Options If You Are HIV Positive
The AIDS Patient and Opportunistic Infections
Advanced Signs of the HIV Virus
Tests For the HIV Virus
Other Health Concerns For The AIDS Patient
Prayer And Spirituality Used In The Treatment Of AIDS
How To Prepare For Your AIDS Medical Appointment
Aids and Viral Complications
Parasitic Infections Common to HIV Patients
AIDS Related Lymphoma
Treating AIDS Related Lymphoma
Serious Complications Associated With The HIV Virus
White Blood Cells And AIDS
Neurological Complications Associated with AIDS
What To Do If You Think You Might Have Aids
New Developments In AIDS Research
Coping With Your AIDS Diagnosis
The Symptoms of HIV Infection
Education Is The Key To Stopping the AIDS Epidemic
The Emphasis Must Be On Prevention for HIV and AIDS
AIDS Medical Terms
Take An Active Role In Your AIDS Medical Treatment
Reducing The HIV Risk Factors
Keeping A Positive Outlook For AIDS Patients
Acupuncture To Relieve The Side Effects Of AIDS Treatment
A Healthy Lifestyle Can Help You Treat AIDS
AIDS Patients Are In It For Life
Basic AIDS Information
Do You Need To Let Everyone Know That You Are HIV Positive
Important Vitamins and Minerals for a Person with HIV
Treatments Available for the Patient with HIV or AIDS
Ways You Cannot Get The HIV Virus
Treatments Available for the HIV Positive Woman
Understanding the Basics of HIV
The United States AIDS Policy
Treatment Guidelines for the AIDS Patient
Treating Serious Illnesses in The AIDS Patient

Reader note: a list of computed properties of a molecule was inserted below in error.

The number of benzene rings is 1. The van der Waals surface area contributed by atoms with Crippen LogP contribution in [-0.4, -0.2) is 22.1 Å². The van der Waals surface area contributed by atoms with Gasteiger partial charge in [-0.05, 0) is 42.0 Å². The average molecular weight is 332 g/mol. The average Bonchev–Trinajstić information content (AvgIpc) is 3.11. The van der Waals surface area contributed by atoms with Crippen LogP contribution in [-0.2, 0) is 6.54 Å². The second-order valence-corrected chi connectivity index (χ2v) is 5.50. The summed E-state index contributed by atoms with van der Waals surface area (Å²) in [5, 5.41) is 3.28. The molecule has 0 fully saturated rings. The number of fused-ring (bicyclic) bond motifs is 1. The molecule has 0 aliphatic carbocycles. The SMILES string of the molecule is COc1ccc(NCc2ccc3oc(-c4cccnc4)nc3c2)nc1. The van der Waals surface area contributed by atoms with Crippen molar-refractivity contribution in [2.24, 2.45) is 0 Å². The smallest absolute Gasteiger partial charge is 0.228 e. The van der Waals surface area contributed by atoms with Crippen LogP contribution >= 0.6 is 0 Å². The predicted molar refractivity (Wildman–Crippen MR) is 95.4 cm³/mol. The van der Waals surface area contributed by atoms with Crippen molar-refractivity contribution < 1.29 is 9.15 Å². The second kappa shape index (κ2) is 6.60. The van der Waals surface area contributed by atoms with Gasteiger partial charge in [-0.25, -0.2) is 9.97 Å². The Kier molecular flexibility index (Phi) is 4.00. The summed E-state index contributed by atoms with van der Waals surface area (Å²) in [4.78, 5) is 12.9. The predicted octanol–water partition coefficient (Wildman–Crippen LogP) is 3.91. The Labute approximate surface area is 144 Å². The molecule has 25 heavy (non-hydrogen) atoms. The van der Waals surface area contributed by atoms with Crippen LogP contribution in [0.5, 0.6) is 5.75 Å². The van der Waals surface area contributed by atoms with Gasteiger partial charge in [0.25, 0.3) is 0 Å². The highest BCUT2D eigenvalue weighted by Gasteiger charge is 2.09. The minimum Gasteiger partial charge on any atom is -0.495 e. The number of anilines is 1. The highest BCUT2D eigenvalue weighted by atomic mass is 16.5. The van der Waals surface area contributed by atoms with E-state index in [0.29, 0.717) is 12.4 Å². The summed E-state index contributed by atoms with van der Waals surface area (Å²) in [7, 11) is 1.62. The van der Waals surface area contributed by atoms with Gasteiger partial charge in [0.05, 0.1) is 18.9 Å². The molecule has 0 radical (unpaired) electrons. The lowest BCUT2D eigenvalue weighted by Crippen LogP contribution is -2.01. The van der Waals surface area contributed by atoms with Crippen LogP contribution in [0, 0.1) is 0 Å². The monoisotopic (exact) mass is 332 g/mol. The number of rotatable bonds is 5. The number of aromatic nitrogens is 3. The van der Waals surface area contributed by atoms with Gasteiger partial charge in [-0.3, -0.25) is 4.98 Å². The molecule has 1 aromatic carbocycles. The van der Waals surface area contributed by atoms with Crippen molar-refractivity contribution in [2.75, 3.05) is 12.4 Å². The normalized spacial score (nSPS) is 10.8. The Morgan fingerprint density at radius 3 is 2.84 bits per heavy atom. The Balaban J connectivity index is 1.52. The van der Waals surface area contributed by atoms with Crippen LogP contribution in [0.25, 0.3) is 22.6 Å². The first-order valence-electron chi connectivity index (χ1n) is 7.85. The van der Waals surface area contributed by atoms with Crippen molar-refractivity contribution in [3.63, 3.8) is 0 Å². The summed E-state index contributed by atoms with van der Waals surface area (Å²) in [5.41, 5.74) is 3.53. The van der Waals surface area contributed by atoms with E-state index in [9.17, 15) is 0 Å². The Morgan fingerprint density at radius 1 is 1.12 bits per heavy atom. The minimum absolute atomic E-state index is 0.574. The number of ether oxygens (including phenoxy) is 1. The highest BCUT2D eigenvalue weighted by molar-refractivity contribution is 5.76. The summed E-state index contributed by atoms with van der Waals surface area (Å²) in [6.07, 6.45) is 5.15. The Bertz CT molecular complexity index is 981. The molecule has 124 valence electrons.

HIV Transmission
How The HIV Virus Progresses
The Fear the AIDS Stigma Brings
I Tested Positive For the HIV Virus: What Now
How To Tell Other People You Are HIV Positive
Facts And Myths Regarding HIV Transmission
Some Recent Advances In The Fight Against AIDS
Preventive Measures You Can Take Concerning HIV Infection
Dates In AIDS History
The Impact of AIDS On MSM, Men Who Have Sex With Men
Dealing With Malnutrition For The HIV Infected Person
Know Your Personal HIV Risk Factors
Keeping Yourself AIDS Free
Are Condoms Effective As Protection Against AIDS Transmission
Juicings Possible Benefits To The Person With HIV
What Are The Initial Signs and Symptoms of HIV Infections
AIDS Faqs
Five Classes of Antiretroviral Drugs for Treating AIDS
Dietary Needs And The HIV Patient
Misconceptions About AIDS
Oh No I have AIDS
The Staggering AIDS Statistics
Exercise May Boost Your Imune System
Aids And The Toll On Families
Immunization Needs For Adult AIDS Patients
Acquired Immune Deficiency Syndrome: The Basic Facts
Is There A Silver Lining in The Cloud of AIDS